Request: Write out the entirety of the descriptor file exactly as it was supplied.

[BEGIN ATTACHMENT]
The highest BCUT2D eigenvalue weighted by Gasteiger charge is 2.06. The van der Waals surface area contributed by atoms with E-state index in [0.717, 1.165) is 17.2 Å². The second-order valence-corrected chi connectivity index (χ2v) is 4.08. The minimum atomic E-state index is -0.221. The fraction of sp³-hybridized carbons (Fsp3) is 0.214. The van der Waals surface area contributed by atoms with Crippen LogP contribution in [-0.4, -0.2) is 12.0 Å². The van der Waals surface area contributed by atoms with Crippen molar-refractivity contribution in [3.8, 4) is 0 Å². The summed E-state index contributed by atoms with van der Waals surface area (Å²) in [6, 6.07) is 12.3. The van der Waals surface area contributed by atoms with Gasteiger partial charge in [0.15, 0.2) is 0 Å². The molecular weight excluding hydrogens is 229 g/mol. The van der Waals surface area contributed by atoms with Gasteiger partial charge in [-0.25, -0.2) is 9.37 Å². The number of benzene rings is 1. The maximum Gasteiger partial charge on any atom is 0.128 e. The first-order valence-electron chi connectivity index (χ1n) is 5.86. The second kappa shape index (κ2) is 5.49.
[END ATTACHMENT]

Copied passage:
The highest BCUT2D eigenvalue weighted by Gasteiger charge is 2.06. The van der Waals surface area contributed by atoms with E-state index in [0.717, 1.165) is 17.2 Å². The second-order valence-corrected chi connectivity index (χ2v) is 4.08. The minimum atomic E-state index is -0.221. The fraction of sp³-hybridized carbons (Fsp3) is 0.214. The van der Waals surface area contributed by atoms with Crippen LogP contribution in [-0.4, -0.2) is 12.0 Å². The van der Waals surface area contributed by atoms with Crippen molar-refractivity contribution in [3.8, 4) is 0 Å². The summed E-state index contributed by atoms with van der Waals surface area (Å²) in [6, 6.07) is 12.3. The van der Waals surface area contributed by atoms with Gasteiger partial charge in [0.15, 0.2) is 0 Å². The molecular weight excluding hydrogens is 229 g/mol. The van der Waals surface area contributed by atoms with Gasteiger partial charge in [-0.25, -0.2) is 9.37 Å². The number of benzene rings is 1. The maximum Gasteiger partial charge on any atom is 0.128 e. The first-order valence-electron chi connectivity index (χ1n) is 5.86. The second kappa shape index (κ2) is 5.49.